This Side of Paradise

Always looking for the latest far-flung destination, jetsetters have made the world’s most beautiful locales their own. Vanessa Lawrence charts their peripatetic course over the past 40 years.

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Brigitte Bardot and Alain Delon, Saint-Tropez, 1968.

This Side of Paradise

Always looking for the latest far-flung destination, jetsetters have made the world’s most beautiful locales their own. Vanessa Lawrence charts their peripatetic course over the past 40 years.

The French Riviera this summer was the site of Chris Brown’s feverishly chronicled escalating debauchery. The rap star, who was in Cannes with Ludacris, allegedly reignited his romance with his ex-girlfriend Rihanna at a party on Russian billionaire Yuri Shefler’s $330 million yacht. As reps swatted away rumors, photos emerged of a sweat-drenched Brown at the Cannes nightclub Gotha, where he had performed earlier, grinding topless with an ever changing array of camouflage-bikini-clad ladies. Meanwhile, Rihanna was making her own headlines, parading through Saint-Tropez in various states of undress and causing a mob scene of camera-wielding vacationers.

Forty years ago, summers in the south of France were a very different affair. In the early sixties, Brigitte Bardot was the queen of the then sleepy fishing town, where a mix of celebrities and socialites would alight in the warm-weather months for lazy days by the sea. Charlie Chaplin, Greta Garbo, and Jean Cocteau would gather on the beach, and Audrey Hepburn and Hubert de Givenchy would take casual strolls through the streets. Young, pretty things would meet friends in the clubs, dance until 5 a.m., then gather at the harbor for fresh croissants before heading to bed.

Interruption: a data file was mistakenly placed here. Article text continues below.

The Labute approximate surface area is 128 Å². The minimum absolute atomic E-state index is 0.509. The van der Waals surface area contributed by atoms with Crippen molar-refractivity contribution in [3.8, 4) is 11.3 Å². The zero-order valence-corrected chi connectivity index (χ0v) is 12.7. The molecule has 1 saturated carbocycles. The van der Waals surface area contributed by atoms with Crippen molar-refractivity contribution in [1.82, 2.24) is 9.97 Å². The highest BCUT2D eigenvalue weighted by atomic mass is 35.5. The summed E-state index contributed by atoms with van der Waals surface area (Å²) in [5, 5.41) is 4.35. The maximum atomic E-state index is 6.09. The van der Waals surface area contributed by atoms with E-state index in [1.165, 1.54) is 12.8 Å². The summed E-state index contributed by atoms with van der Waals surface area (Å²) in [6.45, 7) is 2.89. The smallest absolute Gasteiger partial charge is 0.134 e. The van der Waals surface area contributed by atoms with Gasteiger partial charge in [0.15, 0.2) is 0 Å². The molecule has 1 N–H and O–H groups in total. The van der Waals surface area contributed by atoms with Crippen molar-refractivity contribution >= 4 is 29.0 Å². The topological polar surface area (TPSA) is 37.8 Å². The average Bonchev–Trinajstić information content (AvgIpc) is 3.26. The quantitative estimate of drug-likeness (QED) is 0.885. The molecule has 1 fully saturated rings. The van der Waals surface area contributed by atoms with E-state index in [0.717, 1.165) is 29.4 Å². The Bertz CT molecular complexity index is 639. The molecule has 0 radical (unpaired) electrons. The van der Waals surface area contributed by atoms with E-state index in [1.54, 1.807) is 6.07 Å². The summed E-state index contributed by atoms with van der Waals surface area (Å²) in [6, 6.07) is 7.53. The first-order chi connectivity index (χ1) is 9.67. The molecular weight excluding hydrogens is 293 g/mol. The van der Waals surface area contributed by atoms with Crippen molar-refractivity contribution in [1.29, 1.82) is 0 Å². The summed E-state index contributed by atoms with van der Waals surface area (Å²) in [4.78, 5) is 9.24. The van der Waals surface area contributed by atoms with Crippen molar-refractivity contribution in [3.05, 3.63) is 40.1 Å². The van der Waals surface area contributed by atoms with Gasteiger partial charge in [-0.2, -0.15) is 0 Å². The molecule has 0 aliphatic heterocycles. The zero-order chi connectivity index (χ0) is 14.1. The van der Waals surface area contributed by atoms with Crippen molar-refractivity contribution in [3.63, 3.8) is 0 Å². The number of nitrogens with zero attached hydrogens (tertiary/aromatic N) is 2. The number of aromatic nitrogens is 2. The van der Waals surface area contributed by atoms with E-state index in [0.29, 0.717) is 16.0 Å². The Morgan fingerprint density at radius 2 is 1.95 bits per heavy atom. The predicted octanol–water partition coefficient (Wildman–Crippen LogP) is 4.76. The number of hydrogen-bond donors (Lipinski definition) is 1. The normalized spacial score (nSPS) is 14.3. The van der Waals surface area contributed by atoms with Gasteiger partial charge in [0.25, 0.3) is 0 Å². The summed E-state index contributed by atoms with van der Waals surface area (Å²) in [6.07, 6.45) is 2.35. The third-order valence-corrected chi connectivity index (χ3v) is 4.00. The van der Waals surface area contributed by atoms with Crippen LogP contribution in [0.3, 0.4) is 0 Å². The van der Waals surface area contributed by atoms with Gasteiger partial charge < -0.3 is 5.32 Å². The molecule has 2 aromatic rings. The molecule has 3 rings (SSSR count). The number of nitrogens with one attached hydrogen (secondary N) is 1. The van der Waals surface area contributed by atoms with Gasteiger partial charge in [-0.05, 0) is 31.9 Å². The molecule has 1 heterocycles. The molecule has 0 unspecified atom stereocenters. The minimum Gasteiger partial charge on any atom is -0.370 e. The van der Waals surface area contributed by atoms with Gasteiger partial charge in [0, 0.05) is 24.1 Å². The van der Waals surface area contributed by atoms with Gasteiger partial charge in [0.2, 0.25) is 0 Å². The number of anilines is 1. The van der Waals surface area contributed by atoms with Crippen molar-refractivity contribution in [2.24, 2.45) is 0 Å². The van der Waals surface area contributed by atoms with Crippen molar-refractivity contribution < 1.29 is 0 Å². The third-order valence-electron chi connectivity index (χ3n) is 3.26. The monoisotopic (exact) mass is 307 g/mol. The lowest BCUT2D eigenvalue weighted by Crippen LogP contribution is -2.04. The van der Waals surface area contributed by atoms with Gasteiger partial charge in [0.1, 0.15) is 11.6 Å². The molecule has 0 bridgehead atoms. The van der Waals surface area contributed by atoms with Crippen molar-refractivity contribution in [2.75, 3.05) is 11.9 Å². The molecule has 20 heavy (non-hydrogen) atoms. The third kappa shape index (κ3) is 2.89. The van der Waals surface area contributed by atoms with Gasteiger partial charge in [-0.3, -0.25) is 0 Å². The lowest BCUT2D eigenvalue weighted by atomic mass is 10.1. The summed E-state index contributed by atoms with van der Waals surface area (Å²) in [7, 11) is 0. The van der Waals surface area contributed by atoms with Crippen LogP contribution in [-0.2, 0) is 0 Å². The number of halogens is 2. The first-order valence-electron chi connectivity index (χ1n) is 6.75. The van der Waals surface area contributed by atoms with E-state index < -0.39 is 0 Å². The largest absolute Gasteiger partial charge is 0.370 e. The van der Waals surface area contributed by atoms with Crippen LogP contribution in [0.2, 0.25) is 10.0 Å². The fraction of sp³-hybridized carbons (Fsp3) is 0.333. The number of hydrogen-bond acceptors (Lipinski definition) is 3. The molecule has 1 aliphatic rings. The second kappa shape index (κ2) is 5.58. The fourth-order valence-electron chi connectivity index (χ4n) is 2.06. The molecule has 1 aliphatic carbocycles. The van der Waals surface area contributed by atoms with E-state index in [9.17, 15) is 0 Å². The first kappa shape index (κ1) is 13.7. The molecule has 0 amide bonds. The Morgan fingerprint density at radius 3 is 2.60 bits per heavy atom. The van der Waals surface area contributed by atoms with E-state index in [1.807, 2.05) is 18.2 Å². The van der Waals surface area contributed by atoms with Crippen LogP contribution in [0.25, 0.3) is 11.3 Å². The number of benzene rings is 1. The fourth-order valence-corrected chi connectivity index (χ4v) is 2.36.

Saint-Tropez is not the only hot spot to have fallen prey to vulgarity since its popularity at the height of jetset chic. Name any major destination—Capri, say, or Marrakech—and you will invariably hear grumbles from anyone who had the privilege of vacationing there in its heyday. A by-product of the café society of the forties and fifties, “jetset” was a term reportedly coined by the gossip columnist Igor Cassini in the The New York Times in 1962: “Jetsetters are people who fly away for weekends. They are the avant-garde, the pacesetters. The jetset is people who live fast, move fast, know the latest thing, and do the unusual and the unorthodox. The jetset has no fixed rules and standards.”